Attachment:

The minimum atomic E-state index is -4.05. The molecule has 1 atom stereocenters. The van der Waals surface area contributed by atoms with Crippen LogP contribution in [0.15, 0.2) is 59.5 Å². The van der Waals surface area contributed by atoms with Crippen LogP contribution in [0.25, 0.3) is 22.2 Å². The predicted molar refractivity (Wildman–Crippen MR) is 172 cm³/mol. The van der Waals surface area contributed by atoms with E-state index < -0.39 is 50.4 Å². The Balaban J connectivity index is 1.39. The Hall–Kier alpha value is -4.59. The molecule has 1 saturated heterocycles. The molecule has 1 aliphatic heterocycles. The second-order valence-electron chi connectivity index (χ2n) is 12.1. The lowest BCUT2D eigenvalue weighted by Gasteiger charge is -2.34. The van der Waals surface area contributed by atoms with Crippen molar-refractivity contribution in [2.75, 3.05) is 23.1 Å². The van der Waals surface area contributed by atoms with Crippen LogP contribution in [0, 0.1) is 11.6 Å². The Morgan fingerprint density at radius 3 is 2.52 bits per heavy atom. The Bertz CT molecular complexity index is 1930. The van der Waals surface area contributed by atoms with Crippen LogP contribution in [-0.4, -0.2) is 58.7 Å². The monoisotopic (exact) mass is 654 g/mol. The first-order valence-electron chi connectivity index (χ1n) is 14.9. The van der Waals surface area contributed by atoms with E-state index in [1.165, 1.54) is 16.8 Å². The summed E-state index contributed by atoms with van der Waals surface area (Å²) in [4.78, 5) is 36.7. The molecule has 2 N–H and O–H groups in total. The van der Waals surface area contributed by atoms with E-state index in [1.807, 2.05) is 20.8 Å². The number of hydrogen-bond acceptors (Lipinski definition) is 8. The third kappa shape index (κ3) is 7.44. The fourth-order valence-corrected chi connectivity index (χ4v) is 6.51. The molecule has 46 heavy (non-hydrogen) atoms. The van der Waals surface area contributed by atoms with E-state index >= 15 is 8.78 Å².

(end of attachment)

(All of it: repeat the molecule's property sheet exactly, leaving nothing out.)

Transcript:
The minimum atomic E-state index is -4.05. The molecule has 1 atom stereocenters. The van der Waals surface area contributed by atoms with Crippen LogP contribution in [0.15, 0.2) is 59.5 Å². The van der Waals surface area contributed by atoms with Crippen LogP contribution in [0.25, 0.3) is 22.2 Å². The predicted molar refractivity (Wildman–Crippen MR) is 172 cm³/mol. The van der Waals surface area contributed by atoms with E-state index < -0.39 is 50.4 Å². The Balaban J connectivity index is 1.39. The Hall–Kier alpha value is -4.59. The molecule has 1 saturated heterocycles. The molecule has 1 aliphatic heterocycles. The second-order valence-electron chi connectivity index (χ2n) is 12.1. The lowest BCUT2D eigenvalue weighted by Gasteiger charge is -2.34. The van der Waals surface area contributed by atoms with Crippen molar-refractivity contribution in [2.75, 3.05) is 23.1 Å². The van der Waals surface area contributed by atoms with Crippen LogP contribution in [0, 0.1) is 11.6 Å². The Morgan fingerprint density at radius 3 is 2.52 bits per heavy atom. The Bertz CT molecular complexity index is 1930. The van der Waals surface area contributed by atoms with Crippen LogP contribution in [-0.4, -0.2) is 58.7 Å². The monoisotopic (exact) mass is 654 g/mol. The first-order valence-electron chi connectivity index (χ1n) is 14.9. The van der Waals surface area contributed by atoms with E-state index in [1.165, 1.54) is 16.8 Å². The summed E-state index contributed by atoms with van der Waals surface area (Å²) in [4.78, 5) is 36.7. The molecule has 2 N–H and O–H groups in total. The van der Waals surface area contributed by atoms with E-state index in [1.807, 2.05) is 20.8 Å². The number of hydrogen-bond acceptors (Lipinski definition) is 8. The third kappa shape index (κ3) is 7.44. The fourth-order valence-corrected chi connectivity index (χ4v) is 6.51. The molecule has 46 heavy (non-hydrogen) atoms. The van der Waals surface area contributed by atoms with E-state index >= 15 is 8.78 Å².